Ayesha Hazarika

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Ayesha Hazarika

Born (1975-12-15) 15 December 1975 (age 44)
Coatbridge, Scotland
EducationLaurel Bank School
Alma materUniversity of Hull
OccupationBroadcaster, journalist, political adviser
Years active2003–present
EmployerNews UK
Political partyLabour

Ayesha Hazarika MBE (born 15 December 1975) is a Scottish broadcaster, journalist and political commentator, and former political adviser to senior Labour Party politicians.[1]

Early life[edit]

Hazarika was born in Coatbridge, Scotland, to parents of Indian Muslim descent, and was educated at Laurel Bank, a private all-girls school in Glasgow, Scotland.[2] She studied Law at the University of Hull.[3]

Comedy[edit]

While working as a press officer at the Department of Trade and Industry, Hazarika was persuaded by a friend to take a comedy course run by comedian Logan Murray.[4] She began to perform paid comedy gigs alongside her day job at the DTI. In 2003, Hazarika was a semi-finalist in the Channel 4 stand-up comedy competition So You Think You're Funny.[5] However, her comedy took a back seat after 2007 as she focused on her developing career as a political adviser.[4]

Hazarika made a return to stand-up in 2016, performing a show at the Edinburgh Festival Fringe inspired by her time in politics.[6] In 2017, she brought a new show, State of the Nation, to Edinburgh.[7] In December 2018, Hazarika appeared on series 56 episode 10 of Have I Got News for You as Ian Hislop's teammate;[8] a role she reprised on 7 May 2020 during the "Lockdown" series.[9]

Political adviser and commentator[edit]

From 2007 to 2015, Hazarika served as a political adviser to senior Labour Party figures, including Harriet Harman and Ed Miliband, including during the 2010 and 2015 general elections which returned a Conservative minority and majority respectively.[7] After leaving her role working for Harman in the aftermath of the 2015 general election, Hazarika was awarded an MBE in the 2016 New Year Honours list for political service. It was reported at the time that Harman had proposed that Hazarika receive a peerage, but Miliband had elevated another former adviser to the House of Lords instead.[10]

Describing herself as a "moderate" within the Labour Party,[11] Hazarika urged Jeremy Corbyn to resign after the Copeland by-election in early 2017. Following the 2017 general election, she acknowledged "I got it wrong on Corbyn", and urged "my fellow Labour colleagues to acknowledge Corbyn's success and to try to find peace with him".[12]

As well as returning to stand-up comedy following her departure from Westminster, Hazarika has since become a regular commentator in the media, including as a columnist for The Scotsman[13] and the London Evening Standard.[14] In September 2017, Hazarika was listed at Number 75 in the '100 Most Influential People on the Left' by commentator Iain Dale.[15] In 2018, she co-authored the book Punch and Judy Politics: An Insiders' Guide to Prime Minister’s Questions with fellow Labour speechwriter and special adviser Tom Hamilton.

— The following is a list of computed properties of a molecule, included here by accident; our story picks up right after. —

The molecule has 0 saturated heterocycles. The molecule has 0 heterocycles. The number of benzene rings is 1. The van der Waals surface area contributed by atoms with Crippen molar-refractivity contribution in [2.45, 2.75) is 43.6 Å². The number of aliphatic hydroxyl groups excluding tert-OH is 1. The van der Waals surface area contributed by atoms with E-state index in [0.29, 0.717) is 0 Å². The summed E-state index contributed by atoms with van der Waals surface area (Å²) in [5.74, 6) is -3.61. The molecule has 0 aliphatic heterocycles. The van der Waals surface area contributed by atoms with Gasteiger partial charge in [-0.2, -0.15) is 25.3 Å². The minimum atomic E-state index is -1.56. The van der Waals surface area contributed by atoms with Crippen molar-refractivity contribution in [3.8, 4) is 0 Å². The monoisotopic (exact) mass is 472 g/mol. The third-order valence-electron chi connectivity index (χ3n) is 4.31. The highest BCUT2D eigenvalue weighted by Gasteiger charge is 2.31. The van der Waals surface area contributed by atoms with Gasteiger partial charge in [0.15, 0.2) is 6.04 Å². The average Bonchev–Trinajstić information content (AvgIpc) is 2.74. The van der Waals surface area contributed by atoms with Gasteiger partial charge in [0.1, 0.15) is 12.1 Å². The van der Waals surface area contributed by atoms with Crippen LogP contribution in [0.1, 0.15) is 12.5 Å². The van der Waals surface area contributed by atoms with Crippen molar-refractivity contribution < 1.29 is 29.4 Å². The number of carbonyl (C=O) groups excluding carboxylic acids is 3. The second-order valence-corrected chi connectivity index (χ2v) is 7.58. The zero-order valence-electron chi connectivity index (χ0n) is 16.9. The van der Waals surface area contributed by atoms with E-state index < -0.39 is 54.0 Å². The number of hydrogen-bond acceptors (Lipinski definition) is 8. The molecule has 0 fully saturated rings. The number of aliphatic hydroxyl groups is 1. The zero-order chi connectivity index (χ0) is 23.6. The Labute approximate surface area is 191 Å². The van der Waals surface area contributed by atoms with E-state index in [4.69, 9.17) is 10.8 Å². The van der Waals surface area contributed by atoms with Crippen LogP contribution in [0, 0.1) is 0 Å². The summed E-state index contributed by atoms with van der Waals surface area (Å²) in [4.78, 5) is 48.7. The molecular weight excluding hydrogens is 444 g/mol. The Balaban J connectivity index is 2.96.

In June 2020, she was one of the launch presenters of the Times Radio digital radio station, presenting Saturday and Sunday drivetime shows.[16]

References[edit]

  1. ^ Curle, Michael (12 April 2017). "Former Labour Party special adviser Ayesha Hazarika on swapping politics for stand-up comedy". The Independent. Retrieved 31 October 2017.
  2. ^ "Life lines Asian comedian AYESHA HAZARIKA knows what life's like at the sharp end: on stage and in government". The Herald. Glasgow. 23 July 2005. Retrieved 31 October 2017.
  3. ^ "About Me". ayeshahazarika.blogspot.co.uk. Retrieved 31 October 2017.
  4. ^ a b Hattenstone, Simon (6 July 2016). "Ayesha Hazarika: 'Labour's best drinker? They're so good at it, I couldn't say'". The Guardian. ISSN 0261-3077. Retrieved 31 October 2017.
  5. ^ "comedy cv – the UK's largest collection of comedians biogs and photos". comedycv.co.uk. Retrieved 31 October 2017.
  6. ^ "Ayesha Hazarika: Why standing up as a feminist can be a funny business". London Evening Standard. 1 April 2016. Retrieved 31 October 2017.
  7. ^ a b "Comedy review: Ayesha Hazarika: State of the Nation". The Scotsman. 17 August 2017. Retrieved 31 October 2017.
  8. ^ "BBC One – Have I Got News for You, Series 56, Episode 10". BBC. Retrieved 28 December 2018.
  9. ^ https://inews.co.uk/culture/have-i-got-news-for-you-new-series-bbc-one-coronavirus-lockdown-video-conference-2525476
  10. ^ McSmith, Andy (30 December 2015). "Almost 30 Tory Party members or supporters have received New Year's Honours". The Independent. Retrieved 31 October 2017.
  11. ^ "Ayesha Hazarika: Everything in moderation – except in the party of victorious Corbynites". The Scotsman. 27 September 2017. Retrieved 31 October 2017.
  12. ^ Hazarika, Ayesha (9 June 2017). "I admit it: I was wrong about Jeremy Corbyn | Ayesha Hazarika". The Guardian. ISSN 0261-3077. Retrieved 31 October 2017.
  13. ^ "Author – Ayesha Hazarika". The Scotsman. Retrieved 31 October 2017.
  14. ^ "Ayesha Hazarika". London Evening Standard. Retrieved 31 October 2017.
  15. ^ Dale, Iain (25 September 2017). "The 100 Most Influential People on the Left: Iain Dale's 2017 List". LBC. Retrieved 1 November 2017.
  16. ^ Lerone, Toby (2 June 2020). "Launch date and schedule revealed for Times Radio". RadioToday. Retrieved 3 June 2020.